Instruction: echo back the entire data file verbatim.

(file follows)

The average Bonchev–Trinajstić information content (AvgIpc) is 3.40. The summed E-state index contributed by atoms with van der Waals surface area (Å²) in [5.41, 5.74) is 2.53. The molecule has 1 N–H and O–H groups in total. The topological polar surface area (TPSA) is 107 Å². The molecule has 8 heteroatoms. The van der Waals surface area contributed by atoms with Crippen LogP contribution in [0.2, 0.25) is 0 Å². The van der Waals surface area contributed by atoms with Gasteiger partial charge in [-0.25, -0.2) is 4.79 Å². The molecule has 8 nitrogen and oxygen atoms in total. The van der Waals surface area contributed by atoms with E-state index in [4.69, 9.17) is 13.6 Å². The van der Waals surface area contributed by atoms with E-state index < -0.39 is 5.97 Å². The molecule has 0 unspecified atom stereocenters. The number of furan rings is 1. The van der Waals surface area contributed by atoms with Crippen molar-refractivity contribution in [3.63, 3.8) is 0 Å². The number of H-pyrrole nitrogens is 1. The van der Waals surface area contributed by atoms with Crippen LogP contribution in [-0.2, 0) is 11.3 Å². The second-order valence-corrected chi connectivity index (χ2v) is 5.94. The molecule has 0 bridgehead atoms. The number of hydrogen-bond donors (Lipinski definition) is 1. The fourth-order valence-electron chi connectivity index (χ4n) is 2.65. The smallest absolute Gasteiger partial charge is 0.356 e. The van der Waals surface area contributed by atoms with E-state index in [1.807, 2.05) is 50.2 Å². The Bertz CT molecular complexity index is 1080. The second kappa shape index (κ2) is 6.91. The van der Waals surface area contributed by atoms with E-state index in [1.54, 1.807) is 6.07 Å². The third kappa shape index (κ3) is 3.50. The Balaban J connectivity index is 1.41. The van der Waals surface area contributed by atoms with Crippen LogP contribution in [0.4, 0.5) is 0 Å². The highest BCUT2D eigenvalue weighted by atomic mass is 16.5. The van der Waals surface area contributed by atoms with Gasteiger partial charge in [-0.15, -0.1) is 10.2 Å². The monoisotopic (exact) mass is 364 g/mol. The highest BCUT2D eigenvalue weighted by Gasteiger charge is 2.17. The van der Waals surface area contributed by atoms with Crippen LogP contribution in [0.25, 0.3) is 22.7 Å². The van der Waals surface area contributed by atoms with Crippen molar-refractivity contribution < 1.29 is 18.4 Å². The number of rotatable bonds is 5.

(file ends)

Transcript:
The average Bonchev–Trinajstić information content (AvgIpc) is 3.40. The summed E-state index contributed by atoms with van der Waals surface area (Å²) in [5.41, 5.74) is 2.53. The molecule has 1 N–H and O–H groups in total. The topological polar surface area (TPSA) is 107 Å². The molecule has 8 heteroatoms. The van der Waals surface area contributed by atoms with Crippen LogP contribution in [0.2, 0.25) is 0 Å². The van der Waals surface area contributed by atoms with Gasteiger partial charge in [-0.25, -0.2) is 4.79 Å². The molecule has 8 nitrogen and oxygen atoms in total. The van der Waals surface area contributed by atoms with E-state index in [4.69, 9.17) is 13.6 Å². The van der Waals surface area contributed by atoms with E-state index < -0.39 is 5.97 Å². The molecule has 0 unspecified atom stereocenters. The number of furan rings is 1. The van der Waals surface area contributed by atoms with Crippen molar-refractivity contribution in [3.63, 3.8) is 0 Å². The number of H-pyrrole nitrogens is 1. The van der Waals surface area contributed by atoms with Crippen LogP contribution in [-0.2, 0) is 11.3 Å². The second-order valence-corrected chi connectivity index (χ2v) is 5.94. The molecule has 0 bridgehead atoms. The number of hydrogen-bond donors (Lipinski definition) is 1. The fourth-order valence-electron chi connectivity index (χ4n) is 2.65. The smallest absolute Gasteiger partial charge is 0.356 e. The van der Waals surface area contributed by atoms with E-state index in [1.807, 2.05) is 50.2 Å². The Bertz CT molecular complexity index is 1080. The second kappa shape index (κ2) is 6.91. The van der Waals surface area contributed by atoms with E-state index in [1.54, 1.807) is 6.07 Å². The third kappa shape index (κ3) is 3.50. The Balaban J connectivity index is 1.41. The van der Waals surface area contributed by atoms with Crippen LogP contribution in [0.4, 0.5) is 0 Å². The highest BCUT2D eigenvalue weighted by atomic mass is 16.5. The van der Waals surface area contributed by atoms with Gasteiger partial charge in [-0.15, -0.1) is 10.2 Å². The monoisotopic (exact) mass is 364 g/mol. The highest BCUT2D eigenvalue weighted by Gasteiger charge is 2.17. The van der Waals surface area contributed by atoms with Crippen LogP contribution in [0.25, 0.3) is 22.7 Å². The van der Waals surface area contributed by atoms with Crippen molar-refractivity contribution < 1.29 is 18.4 Å². The number of rotatable bonds is 5.